Massachusetts Court Rules Ban on Gay Marriage is Unconstitutional
BOSTON -- Massachusetts' highest court ruled Tuesday that same-sex couples are legally entitled to wed under the state constitution, but stopped short of allowing marriage licenses to be issued to the couples who challenged the law.
The court ruled 4-3, ordering the Legislature to come up with a solution within 180 days.
The Supreme Judicial Court's ruling closely matches the 1999 Vermont Supreme Court decision, which led there to the Legislature's approval in 2000 of civil unions that give couples many of the same benefits of marriage.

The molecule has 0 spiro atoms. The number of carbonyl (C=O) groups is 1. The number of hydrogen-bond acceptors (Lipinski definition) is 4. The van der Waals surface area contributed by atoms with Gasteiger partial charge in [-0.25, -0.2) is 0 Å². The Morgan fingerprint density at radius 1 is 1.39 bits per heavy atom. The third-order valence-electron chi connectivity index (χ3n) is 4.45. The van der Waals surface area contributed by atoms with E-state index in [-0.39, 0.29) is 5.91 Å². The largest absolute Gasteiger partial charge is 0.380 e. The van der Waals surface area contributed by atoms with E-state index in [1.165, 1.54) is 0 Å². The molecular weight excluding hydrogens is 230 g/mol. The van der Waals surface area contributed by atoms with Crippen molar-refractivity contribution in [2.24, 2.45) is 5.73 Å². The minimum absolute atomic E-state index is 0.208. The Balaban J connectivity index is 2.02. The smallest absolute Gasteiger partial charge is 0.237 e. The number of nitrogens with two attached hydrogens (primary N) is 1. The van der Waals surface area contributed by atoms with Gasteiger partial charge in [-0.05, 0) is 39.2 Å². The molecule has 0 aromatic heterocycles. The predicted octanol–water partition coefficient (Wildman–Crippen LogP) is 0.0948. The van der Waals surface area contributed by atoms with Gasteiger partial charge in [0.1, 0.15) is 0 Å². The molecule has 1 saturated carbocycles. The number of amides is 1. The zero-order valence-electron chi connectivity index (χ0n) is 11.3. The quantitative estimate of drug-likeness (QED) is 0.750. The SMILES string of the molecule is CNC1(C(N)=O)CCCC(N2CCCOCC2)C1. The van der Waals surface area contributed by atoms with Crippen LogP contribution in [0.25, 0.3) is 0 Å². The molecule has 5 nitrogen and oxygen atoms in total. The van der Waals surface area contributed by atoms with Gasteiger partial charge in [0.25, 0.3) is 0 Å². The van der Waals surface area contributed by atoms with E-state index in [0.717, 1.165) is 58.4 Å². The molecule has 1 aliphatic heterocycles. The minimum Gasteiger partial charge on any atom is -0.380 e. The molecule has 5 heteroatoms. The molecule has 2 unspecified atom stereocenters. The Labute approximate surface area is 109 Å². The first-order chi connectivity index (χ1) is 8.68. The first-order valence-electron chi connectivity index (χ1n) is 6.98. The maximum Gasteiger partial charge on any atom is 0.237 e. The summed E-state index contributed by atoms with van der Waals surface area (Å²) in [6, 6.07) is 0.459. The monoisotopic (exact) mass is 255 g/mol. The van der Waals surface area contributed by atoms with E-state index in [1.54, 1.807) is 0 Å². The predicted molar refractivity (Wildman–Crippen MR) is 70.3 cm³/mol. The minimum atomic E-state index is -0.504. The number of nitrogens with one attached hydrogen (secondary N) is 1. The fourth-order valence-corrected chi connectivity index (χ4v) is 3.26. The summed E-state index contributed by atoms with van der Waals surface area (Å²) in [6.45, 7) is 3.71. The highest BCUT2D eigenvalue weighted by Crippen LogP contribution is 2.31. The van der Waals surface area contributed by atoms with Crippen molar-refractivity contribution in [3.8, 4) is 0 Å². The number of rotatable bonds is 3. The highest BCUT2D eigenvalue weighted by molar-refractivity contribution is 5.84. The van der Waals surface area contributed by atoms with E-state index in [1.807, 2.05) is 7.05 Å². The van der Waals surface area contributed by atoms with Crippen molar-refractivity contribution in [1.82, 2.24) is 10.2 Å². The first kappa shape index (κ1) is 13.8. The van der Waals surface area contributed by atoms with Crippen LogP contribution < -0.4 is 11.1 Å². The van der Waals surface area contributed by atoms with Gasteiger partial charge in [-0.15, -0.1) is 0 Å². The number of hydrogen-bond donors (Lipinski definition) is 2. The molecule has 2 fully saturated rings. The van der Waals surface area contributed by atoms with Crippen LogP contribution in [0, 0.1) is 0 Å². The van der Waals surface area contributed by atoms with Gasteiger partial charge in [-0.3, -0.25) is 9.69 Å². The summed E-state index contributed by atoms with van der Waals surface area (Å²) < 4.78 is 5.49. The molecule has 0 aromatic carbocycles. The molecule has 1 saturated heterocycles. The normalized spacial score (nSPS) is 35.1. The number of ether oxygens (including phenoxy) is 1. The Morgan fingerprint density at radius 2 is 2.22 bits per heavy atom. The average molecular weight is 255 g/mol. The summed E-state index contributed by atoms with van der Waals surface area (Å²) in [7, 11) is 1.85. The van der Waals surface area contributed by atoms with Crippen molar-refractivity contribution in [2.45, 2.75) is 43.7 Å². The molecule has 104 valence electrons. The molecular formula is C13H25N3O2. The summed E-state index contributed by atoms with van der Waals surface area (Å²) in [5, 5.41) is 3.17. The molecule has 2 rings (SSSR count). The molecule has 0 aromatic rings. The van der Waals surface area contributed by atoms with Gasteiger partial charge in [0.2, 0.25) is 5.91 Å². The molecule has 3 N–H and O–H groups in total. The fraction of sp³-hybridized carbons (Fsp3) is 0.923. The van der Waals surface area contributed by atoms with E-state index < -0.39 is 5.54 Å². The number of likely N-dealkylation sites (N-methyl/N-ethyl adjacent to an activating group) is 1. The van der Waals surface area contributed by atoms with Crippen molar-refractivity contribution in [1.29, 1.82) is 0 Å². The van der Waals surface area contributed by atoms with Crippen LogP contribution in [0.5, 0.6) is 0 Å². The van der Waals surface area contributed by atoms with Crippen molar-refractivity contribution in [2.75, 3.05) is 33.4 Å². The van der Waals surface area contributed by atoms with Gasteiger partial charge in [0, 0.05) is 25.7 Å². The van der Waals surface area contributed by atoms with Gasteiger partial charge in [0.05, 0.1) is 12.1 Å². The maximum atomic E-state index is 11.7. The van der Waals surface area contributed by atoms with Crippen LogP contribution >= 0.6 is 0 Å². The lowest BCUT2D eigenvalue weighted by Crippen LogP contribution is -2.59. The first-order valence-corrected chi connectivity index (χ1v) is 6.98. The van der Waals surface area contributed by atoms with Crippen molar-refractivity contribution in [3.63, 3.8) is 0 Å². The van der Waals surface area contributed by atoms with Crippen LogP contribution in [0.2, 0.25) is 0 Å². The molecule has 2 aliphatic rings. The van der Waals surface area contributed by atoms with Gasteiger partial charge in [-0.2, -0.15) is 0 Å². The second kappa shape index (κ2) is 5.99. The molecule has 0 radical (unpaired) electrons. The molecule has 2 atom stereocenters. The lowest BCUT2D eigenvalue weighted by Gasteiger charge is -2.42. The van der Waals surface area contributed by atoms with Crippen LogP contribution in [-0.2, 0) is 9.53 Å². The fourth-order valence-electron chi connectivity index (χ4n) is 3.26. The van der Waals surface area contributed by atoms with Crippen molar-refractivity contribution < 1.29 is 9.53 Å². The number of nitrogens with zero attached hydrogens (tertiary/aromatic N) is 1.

The decision is the latest in a series of victories for gay rights advocates, but fell short of what the seven couples who sued the state had hoped to receive: the right to marry their longtime companion.
The Massachusetts question will now return to the Legislature, which already is considering a constitutional amendment that would legally define a marriage as a union between one man and one woman. The state's powerful Speaker of the House, Tom Finneran of Boston, has endorsed this proposal.
A similar initiative, launched by citizens, was defeated by the Legislature last year on a procedural vote.